William KUMAH et al. v. Leo G. BROWN et al.
Argued Sept. 25, 2012. -- January 22, 2013
Aamina Ahmad, assistant town attorney, for the appellant (defendant town of Greenwich).Kathleen Eldergill, for the appellees (plaintiffs).
The defendant town of Greenwich (town)1 appeals from the judgment of the Appellate Court, which reversed the judgment of the trial court after that court granted the town's motion to strike the nuisance claims of the plaintiffs, William Kumah and Keziah Kumah.2 On appeal, the town contends that the Appellate Court incorrectly concluded that the plaintiffs' claims are not barred by General Statutes § 52–557n (a)(1),3 which provides in relevant part that no claim for damages arising out of a defective road or bridge may be brought against a municipality except pursuant to General Statutes § 13a–149,4 the municipal highway defect statute. We disagree and, accordingly, affirm the judgment of the Appellate Court.
The following relevant factual allegations and procedural history are set forth in the opinion of the Appellate Court. “In the early morning of September 3, 2006, Leo G. Brown was operating a tractor trailer in a westerly direction on Interstate 95 in [the town of] Greenwich․ Brown lost control of the tractor trailer, struck a jersey barrier and bridge railing, and eventually came to a stop in the right and center lanes of [the roadway]. Following the accident, Robert Lucas, a member of the Cos Cob fire police patrol, a volunteer organization operating in conjunction with the Greenwich fire department, responded to the scene. While assisting with the accident cleanup, Lucas parked a ․ fire truck diagonally across the center and right lanes ․ and also placed safety cones along the road to alert oncoming vehicles of the accident. Shortly thereafter, William Kumah, who also was driving his automobile ․ on Interstate 95 in Greenwich, collided with the parked fire truck, sustaining serious physical injuries․
“Subsequently, the plaintiffs commenced this action against the town [among others] based on Lucas' conduct in responding to the accident. In support of their claims, the plaintiffs maintained, inter alia, that the town was negligent and careless in that the fire truck and lane closures were marked inadequately and the positioning of the fire truck constituted a nuisance. On September 19, 2008, the town filed a motion to strike the [plaintiffs'] negligence and nuisance counts․ The town argued that, with respect to [the] negligence counts, the plaintiffs' claims were barred by the doctrine of governmental immunity and [that], with respect to their nuisance counts, the plaintiffs had failed to allege facts sufficient to state a claim. On January 7, 2009, the court ․ grant[ed] the town's motion to strike the plaintiffs' negligence counts on the basis of governmental immunity but den[ied] the town's motion to strike the plaintiffs' nuisance counts. Then, on September 4, 2009, after the plaintiff[s] filed an amended complaint, the town renewed its motion to strike the plaintiffs' nuisance counts in light of [the Appellate Court's] decision in Himmelstein v. Windsor, [116 Conn.App. 28, 40, 974 A.2d 820 (2009), aff'd, 304 Conn. 298, 39 A.3d 1065 (2012) ].5 On January 27, 2010, the court granted the town's renewed motion to strike the plaintiffs' nuisance counts [on the basis of Himmelstein ] and, thereafter, granted the plaintiffs' motion for judgment in favor of the town.” Kumah v. Brown, 127 Conn.App. 254, 256–57, 14 A.3d 1012 (2011).
The plaintiffs appealed to the Appellate Court from the judgment of the trial court, arguing, inter alia, that the trial court improperly had determined that their nuisance claims must be stricken in light of the Appellate Court's decision in Himmelstein . Id., at 262. The Appellate Court agreed, concluding that its decision in Himmelstein did not bar the plaintiffs' nuisance claims in the present case because Himmelstein involved materially different factual allegations from those of the present case that render it distinguishable. Id., at 262–63. Specifically, the Appellate Court concluded that Himmelstein does not control the plaintiffs' nuisance claims because the plaintiff in Himmelstein, in contrast to the plaintiffs in the present case, had alleged, in support of his nuisance claim, that the defendant municipality was the party responsible for maintaining the road on which the injury occurred, thereby bringing his nuisance claim squarely within the ambit of § 13a–149. See id.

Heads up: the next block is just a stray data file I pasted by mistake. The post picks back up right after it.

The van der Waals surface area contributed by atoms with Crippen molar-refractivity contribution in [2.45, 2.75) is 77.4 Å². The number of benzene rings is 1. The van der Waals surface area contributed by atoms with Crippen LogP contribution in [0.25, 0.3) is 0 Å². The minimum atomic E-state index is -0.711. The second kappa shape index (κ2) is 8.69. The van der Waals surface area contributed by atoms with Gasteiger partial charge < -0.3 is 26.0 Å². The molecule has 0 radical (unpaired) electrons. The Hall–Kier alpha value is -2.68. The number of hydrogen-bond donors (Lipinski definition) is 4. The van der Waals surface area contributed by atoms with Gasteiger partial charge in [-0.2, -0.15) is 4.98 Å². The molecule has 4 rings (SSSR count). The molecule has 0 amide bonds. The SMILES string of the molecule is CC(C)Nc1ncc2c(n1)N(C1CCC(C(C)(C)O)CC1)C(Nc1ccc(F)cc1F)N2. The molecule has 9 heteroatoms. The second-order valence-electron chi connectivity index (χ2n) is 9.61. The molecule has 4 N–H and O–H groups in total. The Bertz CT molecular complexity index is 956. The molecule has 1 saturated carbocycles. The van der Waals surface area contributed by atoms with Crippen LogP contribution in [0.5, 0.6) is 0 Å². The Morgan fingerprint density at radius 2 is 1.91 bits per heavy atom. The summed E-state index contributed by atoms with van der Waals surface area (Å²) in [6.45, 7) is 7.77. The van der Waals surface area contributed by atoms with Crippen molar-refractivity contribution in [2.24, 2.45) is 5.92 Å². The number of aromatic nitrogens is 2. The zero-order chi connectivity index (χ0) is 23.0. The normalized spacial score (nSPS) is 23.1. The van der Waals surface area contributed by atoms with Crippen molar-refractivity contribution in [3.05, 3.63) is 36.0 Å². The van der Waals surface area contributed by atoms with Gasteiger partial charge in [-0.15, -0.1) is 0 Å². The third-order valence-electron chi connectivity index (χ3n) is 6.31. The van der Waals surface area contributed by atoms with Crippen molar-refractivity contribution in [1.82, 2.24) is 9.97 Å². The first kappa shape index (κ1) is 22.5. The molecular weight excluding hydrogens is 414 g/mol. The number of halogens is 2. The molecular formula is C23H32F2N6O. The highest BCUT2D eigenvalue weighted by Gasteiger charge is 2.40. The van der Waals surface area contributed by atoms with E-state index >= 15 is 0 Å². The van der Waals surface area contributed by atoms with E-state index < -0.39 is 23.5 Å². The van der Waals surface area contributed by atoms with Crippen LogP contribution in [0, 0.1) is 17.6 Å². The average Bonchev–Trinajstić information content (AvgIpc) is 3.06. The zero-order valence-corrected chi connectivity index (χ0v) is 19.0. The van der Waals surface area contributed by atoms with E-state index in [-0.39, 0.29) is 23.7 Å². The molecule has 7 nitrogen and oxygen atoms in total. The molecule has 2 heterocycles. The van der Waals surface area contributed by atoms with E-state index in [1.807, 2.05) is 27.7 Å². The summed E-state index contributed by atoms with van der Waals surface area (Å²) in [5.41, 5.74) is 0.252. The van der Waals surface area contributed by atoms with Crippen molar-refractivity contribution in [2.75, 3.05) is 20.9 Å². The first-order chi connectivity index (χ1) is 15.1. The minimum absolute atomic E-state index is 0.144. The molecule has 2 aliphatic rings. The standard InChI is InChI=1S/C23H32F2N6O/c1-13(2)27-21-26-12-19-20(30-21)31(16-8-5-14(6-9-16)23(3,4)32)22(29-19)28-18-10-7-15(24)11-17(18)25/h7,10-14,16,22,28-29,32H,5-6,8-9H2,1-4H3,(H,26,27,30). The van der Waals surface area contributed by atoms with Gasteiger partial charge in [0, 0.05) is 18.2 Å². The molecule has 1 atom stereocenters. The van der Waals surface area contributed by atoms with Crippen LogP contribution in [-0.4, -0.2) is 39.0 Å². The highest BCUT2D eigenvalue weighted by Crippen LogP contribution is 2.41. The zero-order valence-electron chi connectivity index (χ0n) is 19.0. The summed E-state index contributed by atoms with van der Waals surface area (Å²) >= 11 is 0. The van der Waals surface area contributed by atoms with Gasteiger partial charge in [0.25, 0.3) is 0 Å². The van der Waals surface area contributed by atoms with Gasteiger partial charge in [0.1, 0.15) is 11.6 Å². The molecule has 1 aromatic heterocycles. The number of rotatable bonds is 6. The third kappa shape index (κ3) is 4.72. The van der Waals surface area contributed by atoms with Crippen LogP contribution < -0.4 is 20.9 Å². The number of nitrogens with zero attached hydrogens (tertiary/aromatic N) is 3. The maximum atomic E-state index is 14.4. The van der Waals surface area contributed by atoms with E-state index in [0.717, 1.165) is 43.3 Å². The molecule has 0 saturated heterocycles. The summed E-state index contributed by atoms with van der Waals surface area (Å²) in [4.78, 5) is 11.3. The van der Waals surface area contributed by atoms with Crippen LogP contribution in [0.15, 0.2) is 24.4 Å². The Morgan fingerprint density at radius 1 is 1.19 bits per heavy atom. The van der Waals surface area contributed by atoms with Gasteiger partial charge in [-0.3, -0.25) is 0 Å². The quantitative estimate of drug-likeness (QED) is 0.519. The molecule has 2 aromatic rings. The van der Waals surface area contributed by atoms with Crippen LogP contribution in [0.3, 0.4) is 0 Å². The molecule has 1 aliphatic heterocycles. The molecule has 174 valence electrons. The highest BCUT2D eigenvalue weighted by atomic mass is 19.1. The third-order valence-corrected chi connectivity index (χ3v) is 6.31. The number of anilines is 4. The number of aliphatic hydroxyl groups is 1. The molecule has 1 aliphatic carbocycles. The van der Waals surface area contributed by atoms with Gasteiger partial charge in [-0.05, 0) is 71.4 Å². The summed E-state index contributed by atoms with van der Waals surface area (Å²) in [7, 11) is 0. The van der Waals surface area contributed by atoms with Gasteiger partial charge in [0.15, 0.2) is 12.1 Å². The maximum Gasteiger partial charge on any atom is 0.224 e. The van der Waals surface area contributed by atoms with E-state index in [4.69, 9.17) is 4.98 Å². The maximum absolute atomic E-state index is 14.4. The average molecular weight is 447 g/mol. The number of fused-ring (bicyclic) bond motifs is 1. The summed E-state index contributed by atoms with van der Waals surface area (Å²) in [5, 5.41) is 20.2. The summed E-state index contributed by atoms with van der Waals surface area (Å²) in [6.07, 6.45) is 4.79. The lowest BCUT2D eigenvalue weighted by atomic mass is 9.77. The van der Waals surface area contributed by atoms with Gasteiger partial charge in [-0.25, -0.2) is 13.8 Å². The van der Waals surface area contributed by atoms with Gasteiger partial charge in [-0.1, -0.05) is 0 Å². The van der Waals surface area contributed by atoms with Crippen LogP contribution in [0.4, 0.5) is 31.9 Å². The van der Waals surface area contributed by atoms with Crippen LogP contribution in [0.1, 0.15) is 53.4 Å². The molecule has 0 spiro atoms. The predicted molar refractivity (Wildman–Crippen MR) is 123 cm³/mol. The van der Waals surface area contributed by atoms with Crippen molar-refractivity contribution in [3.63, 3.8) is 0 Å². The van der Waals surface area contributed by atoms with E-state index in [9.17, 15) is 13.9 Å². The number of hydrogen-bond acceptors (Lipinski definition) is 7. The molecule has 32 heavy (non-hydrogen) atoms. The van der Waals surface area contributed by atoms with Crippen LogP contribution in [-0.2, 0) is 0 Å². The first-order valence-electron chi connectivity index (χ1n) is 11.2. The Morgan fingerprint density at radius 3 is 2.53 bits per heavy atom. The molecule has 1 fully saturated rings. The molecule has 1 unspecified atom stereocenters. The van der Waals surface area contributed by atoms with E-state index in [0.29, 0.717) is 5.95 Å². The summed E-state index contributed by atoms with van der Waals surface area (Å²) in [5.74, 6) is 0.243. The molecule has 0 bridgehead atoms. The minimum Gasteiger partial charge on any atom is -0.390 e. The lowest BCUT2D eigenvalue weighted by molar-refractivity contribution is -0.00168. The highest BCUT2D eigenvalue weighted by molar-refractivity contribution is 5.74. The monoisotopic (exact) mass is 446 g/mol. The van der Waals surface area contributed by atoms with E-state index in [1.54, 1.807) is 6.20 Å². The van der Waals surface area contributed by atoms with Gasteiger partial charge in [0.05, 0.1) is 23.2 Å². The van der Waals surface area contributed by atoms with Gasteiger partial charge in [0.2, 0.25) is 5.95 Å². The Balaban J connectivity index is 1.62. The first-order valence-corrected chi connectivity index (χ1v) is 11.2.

On appeal to this court following our granting of certification,6 the town contends that the Appellate Court improperly determined that the plaintiffs' nuisance claims do not fall within the purview of § 13a–149 and, therefore, are not barred by § 52–557n (a)(1), which provides that § 13a–149 shall be the exclusive remedy against a municipality for damages arising out of injuries to person or property caused by a “defective road of bridge․” General Statutes § 52–557n (a)(1). The town maintains that, as a matter of law, the plaintiffs' allegation that William Kumah was injured by an object on or near the traveled portion of a public road automatically triggers the exclusivity provision of § 13a–149, irrespective of whether the town is the party responsible for keeping Interstate 95 in repair. According to the town, there is nothing in the exclusivity language of § 52–557n (a)(1) to suggest that the legislature intended to limit the reach of the provision to municipal roads and bridges. Under the town's reading of § 52–557n (a)(1), all roads and bridges, including state roads and bridges, come within the ambit of the exclusivity provision, so that, even if a municipality creates a nuisance on a road or bridge that the state, rather than the municipality, is bound to keep in repair, an injured plaintiff's sole remedy is an action against the state pursuant to General Statutes § 13a–144, the state highway defect statute. The town further asserts that both this court and the Appellate Court adopted this interpretation of § 52–557n (a)(1) in their respective decisions in Himmelstein. We reject the construction of § 52–557n (a)(1) that the town urges because it leads to the untenable and, we believe, wholly unintended result of relieving a municipality of liability for damages when the municipality creates a public nuisance on a state highway. We also conclude that the town's interpretation was not previously adopted either by this court or by the Appellate Court in Himmelstein.